I nodded yes. Anything for more medicine.

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While I was waiting for my beverage to arrive, I reached into my pocket and withdrew my phone. Angrily on display was a notification of 38-missed calls… calls from Miranda. Hit with a sudden wave of guilt, I dialed the number for home. To this day, I can hear her scorned vituperation.

When she had finished berating me, I spoke softly into the speaker.

“Some guy died today…”

“What?! Okay… and?”

“I dunno… he’s just dead. Fuckin, died right there in his fucking chair.”

“Matt, what are you talking about?”

“A dead dude… I fuckin felt his neck… no pulse, dude’s dead.”

“Did you know him or something?”

“Me? Fuck no! He was like… 50 or something…”

“So why do you care?”

“I don’t. That’s the problem… I don’t give a fuck.”

“What? I’m confused… you don’t give a fuck about a dead guy that you don’t know so you went to a bar and got drunk instead of coming home?!”

I inhale deeply and straighten my back.

“Yeah… I guess. Sorry.”

“Sorry??”

“Well, you’re mad. You’ve been bitchy with me all day. Why would I want to come home?”

“Because I’m here! Fuck you, Matt!”

The phone went silent. She’d heard enough and I’d said too little.

I just had a hard time reconciling with the fact that I had become alright with seeing death. I was now used to seeing dead adult bodies in all sorts of manner.

One thing I hadn’t gotten used to… still haven’t gotten used to… is seeing dead kids. Something about their tiny bodies haunts me. It always affected me. Probably always will. I think it was the fact that our equipment never seemed to fit right. Even the stuff designed for kids and babies… it just didn’t look right.

I felt conflicted. I think that’s why I was drinking with such vigor. I could recognize that today was sad, I just couldn’t feel it. But sitting there at the bar I began to weep. I started picturing all of the paediatric calls that I had been on up to that point in my career, and the dam just broke.

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I called for the bartender, paid my bill and hailed a cab. When I was dropped off at home, Miranda must have heard me struggling to open the door with my key, she came and let me in.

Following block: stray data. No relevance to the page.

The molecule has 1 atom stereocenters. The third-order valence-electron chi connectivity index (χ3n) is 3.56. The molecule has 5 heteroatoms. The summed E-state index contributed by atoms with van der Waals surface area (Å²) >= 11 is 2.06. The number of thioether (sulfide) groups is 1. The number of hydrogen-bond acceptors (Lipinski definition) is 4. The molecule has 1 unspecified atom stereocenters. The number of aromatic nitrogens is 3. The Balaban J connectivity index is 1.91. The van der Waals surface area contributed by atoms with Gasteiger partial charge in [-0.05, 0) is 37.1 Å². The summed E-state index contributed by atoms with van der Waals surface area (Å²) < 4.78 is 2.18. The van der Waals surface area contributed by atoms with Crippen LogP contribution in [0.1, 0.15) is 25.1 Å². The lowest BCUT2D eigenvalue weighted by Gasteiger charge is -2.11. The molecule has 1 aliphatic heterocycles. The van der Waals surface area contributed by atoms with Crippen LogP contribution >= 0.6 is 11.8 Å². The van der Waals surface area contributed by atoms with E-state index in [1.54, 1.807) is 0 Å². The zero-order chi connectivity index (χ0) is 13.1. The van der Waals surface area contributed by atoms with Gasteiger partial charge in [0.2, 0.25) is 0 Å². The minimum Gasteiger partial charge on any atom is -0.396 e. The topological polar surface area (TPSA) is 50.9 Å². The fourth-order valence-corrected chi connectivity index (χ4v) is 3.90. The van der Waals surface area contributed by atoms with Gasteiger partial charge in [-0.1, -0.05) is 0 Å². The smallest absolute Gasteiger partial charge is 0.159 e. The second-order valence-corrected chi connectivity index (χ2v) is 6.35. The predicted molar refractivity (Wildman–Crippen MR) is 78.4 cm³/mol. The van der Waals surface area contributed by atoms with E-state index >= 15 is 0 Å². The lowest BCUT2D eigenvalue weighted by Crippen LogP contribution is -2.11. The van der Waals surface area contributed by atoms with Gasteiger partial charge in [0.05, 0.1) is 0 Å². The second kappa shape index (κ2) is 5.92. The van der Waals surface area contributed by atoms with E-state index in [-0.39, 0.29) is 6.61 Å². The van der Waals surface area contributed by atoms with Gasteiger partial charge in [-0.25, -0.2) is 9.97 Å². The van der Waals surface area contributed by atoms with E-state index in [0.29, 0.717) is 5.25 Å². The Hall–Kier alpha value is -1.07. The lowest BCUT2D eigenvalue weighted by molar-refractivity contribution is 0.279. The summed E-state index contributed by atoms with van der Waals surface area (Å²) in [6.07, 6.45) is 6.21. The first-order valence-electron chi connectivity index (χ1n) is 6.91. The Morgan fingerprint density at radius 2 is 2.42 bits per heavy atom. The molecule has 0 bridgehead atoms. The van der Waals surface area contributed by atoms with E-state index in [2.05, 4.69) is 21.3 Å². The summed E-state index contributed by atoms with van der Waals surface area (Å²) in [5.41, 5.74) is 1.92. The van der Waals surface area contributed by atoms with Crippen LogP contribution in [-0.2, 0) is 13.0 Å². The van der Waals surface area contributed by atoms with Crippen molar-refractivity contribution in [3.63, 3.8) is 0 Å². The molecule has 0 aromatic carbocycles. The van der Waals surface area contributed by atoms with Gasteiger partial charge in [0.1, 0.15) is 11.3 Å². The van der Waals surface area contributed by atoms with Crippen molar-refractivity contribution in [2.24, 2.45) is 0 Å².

“Oh my God, you smell like booze!”

“Better than smelling like a dead guy, right?”

“What?! Was the guy gross?”

“No… he was just dead. Sorry I’m drunk.”

“What’s up with you? I’ve never seen you like this?”

“I think I’m fucked…” After releasing that utterance soaked in whiskey, I fell to my knees and began to howl into my hands. I’m a monster…

And that’s exactly how I woke up in my bed just now… sitting upright with my hands covering my face. When I pulled them away, I felt the ghostly weight of a dead 3-month-old etched to my palms. In the corner of the room, a dead guy on a chair…

It took me a few minutes to gain my bearings and figure out that I was in my apartment. It took a few more moments to convince myself that I had just had a bad dream. A nightmare. I think it’s safe to say that the apathy has disappeared, and the weight of the dead has returned.

Truth be told, I don’t think I ever really stopped caring about the dead. It just became easier to feel angry and drunk. For me, my time as a medic was one marred by unprocessed trauma while experiencing new waves of anguish. I think my body had just had enough and could no longer function properly. As such, everything became confusing.

And now, here in recovery, I am starting to feel and remember all that of which I had once buried and hidden away. I remember the dead man. I remember his family. I remember being angry that there was nothing I could do. In that anger it became easier to find fault and flaw within me as opposed to feeling anything objectively sad. And that anger was also thirsty… so that’s how I ended up at the bar.

Today? Today I ended up by the lake. I watched the sun crawl into the sky, yawning to full phosphorescent bloom. When the remains of darkness had been strangled by the growing expanse of a new day, I turned and slowly plodded back towards my place.

I went inside and sat down on the couch with a drink in hand. I lowered my gaze and felt a smile pull itself to one side of my face… both the waitress and bartender win… I was now drinking water.

The thing about a sober mind, is that yes: I sometimes re-experience and relive these terrible moments of my life. I hate them. I won’t lie to you and say otherwise. But I can tell you that water soothes me more than whiskey ever did. I don’t feel as though I am consuming a beverage of lies.

The ice cold water becomes a shock to the system. It feels like a chilled hug from within. This fosters growth and motivation to return to the here and now.

I don’t know when the demons will go away… or if. But I can tell you what I do know: I’ll take another drink… water… on the rocks, please.

I saw the sunrise, and just as it beat back the darkness… so will I!